Prioritise and work through the list of targets to research the format and tone that similar articles take and where they are being shared (website, blogs, social).
Identify the contact details of the people, editors and reporters, you want to persuade to run your material and approach them on a one by one basis. Ensure that when writing to named contacts you use the research you have carried out on their media outlet and that you can tailor your piece accordingly.
Format your material.
Each channel will need its own appropriately formatted material. I would recommend that you start with one or two media organisations and do your learning and do it well. Remember, as a thought leader you need to produce new and interesting content regularly: Think outside the box!
This could be a White Paper, Comment piece, Short film, Blog, Speech or Podcast.
Approach your Chosen Media Targets.
Approach the organisations you’ve identified, one by one, and offer them a comment, article, opinion, contribution to their media channel – make sure this is relevant to their audience:
Get it subbed and edited by a colleague you like and respect. When they have finished reading, get them to answer the magic question: So what? Let their answer guide you as to what to add or take away. Ensure you chop out anything that doesn’t directly contribute to your idea. Also add as many visuals, photos, graphs, cartoons as you possibly can to bring your idea to life. Use humour to lighten ‘dark’ material.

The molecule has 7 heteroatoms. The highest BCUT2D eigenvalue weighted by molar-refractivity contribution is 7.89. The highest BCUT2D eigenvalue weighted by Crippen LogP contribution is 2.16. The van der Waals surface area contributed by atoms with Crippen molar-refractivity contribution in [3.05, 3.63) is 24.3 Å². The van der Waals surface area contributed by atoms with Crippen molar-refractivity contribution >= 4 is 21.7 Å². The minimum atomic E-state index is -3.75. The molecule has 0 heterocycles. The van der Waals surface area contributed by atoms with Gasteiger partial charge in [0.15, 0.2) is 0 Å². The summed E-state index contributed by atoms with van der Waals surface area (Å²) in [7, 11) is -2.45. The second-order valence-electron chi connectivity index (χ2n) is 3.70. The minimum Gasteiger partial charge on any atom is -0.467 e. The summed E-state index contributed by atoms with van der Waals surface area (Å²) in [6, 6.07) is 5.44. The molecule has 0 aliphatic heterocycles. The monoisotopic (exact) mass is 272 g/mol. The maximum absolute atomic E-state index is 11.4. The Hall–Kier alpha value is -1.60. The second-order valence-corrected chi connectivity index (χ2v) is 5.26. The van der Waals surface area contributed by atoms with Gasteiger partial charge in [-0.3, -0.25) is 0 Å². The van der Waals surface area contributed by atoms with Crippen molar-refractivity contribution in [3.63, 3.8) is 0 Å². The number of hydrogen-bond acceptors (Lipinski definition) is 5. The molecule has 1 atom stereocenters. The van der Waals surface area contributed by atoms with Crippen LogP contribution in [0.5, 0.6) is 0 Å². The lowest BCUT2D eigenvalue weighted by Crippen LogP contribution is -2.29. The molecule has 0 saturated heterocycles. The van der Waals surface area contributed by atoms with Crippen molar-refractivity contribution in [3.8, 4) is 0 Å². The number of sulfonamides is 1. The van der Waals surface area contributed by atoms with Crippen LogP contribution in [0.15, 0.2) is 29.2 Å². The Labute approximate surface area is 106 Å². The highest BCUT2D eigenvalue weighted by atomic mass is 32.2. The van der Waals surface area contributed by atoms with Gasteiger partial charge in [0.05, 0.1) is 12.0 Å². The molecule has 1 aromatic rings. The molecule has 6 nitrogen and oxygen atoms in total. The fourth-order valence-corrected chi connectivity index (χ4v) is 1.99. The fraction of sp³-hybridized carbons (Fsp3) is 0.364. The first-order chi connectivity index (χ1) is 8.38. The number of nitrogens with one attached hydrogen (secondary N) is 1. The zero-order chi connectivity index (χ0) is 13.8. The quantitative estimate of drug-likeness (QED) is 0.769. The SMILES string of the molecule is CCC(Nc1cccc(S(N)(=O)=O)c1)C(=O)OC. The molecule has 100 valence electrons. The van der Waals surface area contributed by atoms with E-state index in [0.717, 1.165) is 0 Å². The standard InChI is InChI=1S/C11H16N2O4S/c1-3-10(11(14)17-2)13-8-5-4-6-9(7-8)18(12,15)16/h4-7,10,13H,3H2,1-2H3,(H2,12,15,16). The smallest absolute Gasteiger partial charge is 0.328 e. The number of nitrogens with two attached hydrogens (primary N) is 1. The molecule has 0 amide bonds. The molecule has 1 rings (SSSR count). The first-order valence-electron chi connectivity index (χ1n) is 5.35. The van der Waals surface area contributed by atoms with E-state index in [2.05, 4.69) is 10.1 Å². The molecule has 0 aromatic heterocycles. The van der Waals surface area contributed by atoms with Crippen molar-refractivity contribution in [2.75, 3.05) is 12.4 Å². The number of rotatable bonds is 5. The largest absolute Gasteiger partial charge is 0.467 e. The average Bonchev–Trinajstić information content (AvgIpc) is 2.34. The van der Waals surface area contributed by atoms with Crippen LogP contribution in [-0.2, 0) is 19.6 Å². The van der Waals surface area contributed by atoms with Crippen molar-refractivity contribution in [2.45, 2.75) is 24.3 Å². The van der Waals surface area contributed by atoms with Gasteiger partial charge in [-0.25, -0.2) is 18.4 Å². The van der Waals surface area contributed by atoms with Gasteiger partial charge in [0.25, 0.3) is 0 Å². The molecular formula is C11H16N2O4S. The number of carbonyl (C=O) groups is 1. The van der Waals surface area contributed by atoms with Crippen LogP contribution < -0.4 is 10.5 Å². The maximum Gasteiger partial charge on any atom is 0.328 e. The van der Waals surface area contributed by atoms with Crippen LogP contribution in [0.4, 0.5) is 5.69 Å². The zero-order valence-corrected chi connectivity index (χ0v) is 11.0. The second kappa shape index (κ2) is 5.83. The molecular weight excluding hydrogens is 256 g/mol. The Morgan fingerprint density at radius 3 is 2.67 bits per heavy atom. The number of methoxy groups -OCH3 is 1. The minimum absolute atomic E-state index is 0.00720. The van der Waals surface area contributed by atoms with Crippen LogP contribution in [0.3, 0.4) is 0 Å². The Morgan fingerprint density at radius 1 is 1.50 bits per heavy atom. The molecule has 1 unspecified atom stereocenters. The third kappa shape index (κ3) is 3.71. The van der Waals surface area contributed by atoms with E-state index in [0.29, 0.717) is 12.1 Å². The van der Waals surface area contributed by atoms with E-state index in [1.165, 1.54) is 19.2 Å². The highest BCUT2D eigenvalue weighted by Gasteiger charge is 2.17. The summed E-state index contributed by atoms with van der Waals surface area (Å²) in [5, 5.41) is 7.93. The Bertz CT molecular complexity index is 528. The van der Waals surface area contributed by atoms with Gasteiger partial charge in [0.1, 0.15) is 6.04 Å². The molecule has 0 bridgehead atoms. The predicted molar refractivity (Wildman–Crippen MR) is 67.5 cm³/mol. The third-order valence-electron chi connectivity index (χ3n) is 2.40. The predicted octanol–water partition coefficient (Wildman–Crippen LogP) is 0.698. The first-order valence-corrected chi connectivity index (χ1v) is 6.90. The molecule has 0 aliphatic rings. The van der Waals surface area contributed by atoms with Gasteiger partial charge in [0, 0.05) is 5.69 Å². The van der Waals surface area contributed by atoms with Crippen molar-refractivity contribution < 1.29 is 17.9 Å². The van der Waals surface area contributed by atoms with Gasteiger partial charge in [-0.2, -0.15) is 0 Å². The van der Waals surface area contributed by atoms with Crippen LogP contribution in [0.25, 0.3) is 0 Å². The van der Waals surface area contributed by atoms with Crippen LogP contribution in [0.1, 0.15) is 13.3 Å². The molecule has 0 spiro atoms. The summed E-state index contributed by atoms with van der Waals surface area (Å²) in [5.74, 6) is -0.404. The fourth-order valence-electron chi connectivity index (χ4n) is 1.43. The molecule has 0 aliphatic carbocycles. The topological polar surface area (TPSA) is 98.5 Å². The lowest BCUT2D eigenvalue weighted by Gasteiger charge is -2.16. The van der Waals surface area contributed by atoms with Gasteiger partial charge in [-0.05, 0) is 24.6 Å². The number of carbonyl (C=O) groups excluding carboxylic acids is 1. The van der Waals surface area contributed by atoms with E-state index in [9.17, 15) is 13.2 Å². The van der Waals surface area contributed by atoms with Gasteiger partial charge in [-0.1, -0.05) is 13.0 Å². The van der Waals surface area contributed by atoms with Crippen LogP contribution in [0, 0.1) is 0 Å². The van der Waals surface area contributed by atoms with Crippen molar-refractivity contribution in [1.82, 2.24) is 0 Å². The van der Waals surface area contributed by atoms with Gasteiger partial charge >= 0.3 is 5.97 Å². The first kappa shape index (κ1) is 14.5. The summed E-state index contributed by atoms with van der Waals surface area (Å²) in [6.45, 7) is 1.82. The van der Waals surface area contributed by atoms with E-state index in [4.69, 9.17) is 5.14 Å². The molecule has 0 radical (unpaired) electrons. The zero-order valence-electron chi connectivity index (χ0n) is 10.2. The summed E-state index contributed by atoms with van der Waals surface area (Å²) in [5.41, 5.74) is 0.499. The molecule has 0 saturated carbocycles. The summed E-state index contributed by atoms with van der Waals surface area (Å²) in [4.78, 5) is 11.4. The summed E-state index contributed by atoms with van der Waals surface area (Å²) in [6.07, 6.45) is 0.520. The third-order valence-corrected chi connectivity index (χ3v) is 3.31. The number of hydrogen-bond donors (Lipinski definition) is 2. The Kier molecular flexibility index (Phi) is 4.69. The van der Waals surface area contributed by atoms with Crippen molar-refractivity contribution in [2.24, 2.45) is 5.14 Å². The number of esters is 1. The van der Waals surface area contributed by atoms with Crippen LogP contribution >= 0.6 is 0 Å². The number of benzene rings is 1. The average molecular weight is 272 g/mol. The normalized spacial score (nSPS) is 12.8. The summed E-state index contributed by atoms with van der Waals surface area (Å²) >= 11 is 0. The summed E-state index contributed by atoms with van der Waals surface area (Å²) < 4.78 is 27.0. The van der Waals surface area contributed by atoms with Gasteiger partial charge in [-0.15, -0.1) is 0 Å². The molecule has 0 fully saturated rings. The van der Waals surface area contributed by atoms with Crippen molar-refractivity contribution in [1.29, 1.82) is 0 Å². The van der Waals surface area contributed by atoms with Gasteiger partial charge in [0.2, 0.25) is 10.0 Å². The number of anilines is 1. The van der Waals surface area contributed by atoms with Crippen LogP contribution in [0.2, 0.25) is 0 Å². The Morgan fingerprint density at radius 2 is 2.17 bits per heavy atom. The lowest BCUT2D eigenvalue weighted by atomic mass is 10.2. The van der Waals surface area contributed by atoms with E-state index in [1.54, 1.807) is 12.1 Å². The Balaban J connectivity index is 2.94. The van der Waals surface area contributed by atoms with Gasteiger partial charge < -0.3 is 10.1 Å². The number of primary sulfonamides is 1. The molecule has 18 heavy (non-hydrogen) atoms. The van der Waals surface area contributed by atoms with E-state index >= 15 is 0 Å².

Make it concise and dynamic but be prepared to vary your pace. Corporate films shouldn’t be more than 90 seconds long, talks no more than 17 minutes (see Ted Talks https://www.ted.com/watch/tedx-talks)
Conferences & forums
Take every and any opportunity to present your idea. If you are not an experienced speaker, start small. In your own office with colleagues, amongst clients, some people find doing a webinar is ok because they can’t be seen.
Ask for feedback.
At every event ask what your audience would like more of – this will ensure you get constructive feedback and will keep you motivated. Don’t expect to please everyone – in fact, a bit of push back suggests you have pushed the boundaries – this is good.
Be prepared to promote the pants off your thought leadership activities. It’s a good idea to get media trained (we can help with this!). Remember that practice really does make perfect. You will make mistakes, so make the bad ones in private, choose somewhere safe to make your mistakes.
Do not expect anyone to care as much about this issue as you.
You will have to be persistent and expect some level of rejection. This is fine – not everyone is as forward thinking as you are!
Be prepared to slice and dice your material for different audiences with interests in different aspects of your idea. Don’t be precious, learn to adapt and give what the media outlet is looking for, as long as it’s still true to your beliefs.
Use whichever social media platform is relevant and appropriate to your audience. Make sure your profile pictures and wording are professional and get yourself a hashtag that people can follow to find your latest pieces. Learn the tricks of the trade, like adding relevant trending hashtags to your posts to help get them noticed, and then get active, because if you’re not then no one else will be.
Now repeat, repeat, repeat!
Request our full FREE guide on How to become a Thought Leader at email@example.com
If you have reached the end of the blog and you’re not sure you have the time to action this, contact us to do the heavy lifting for you firstname.lastname@example.org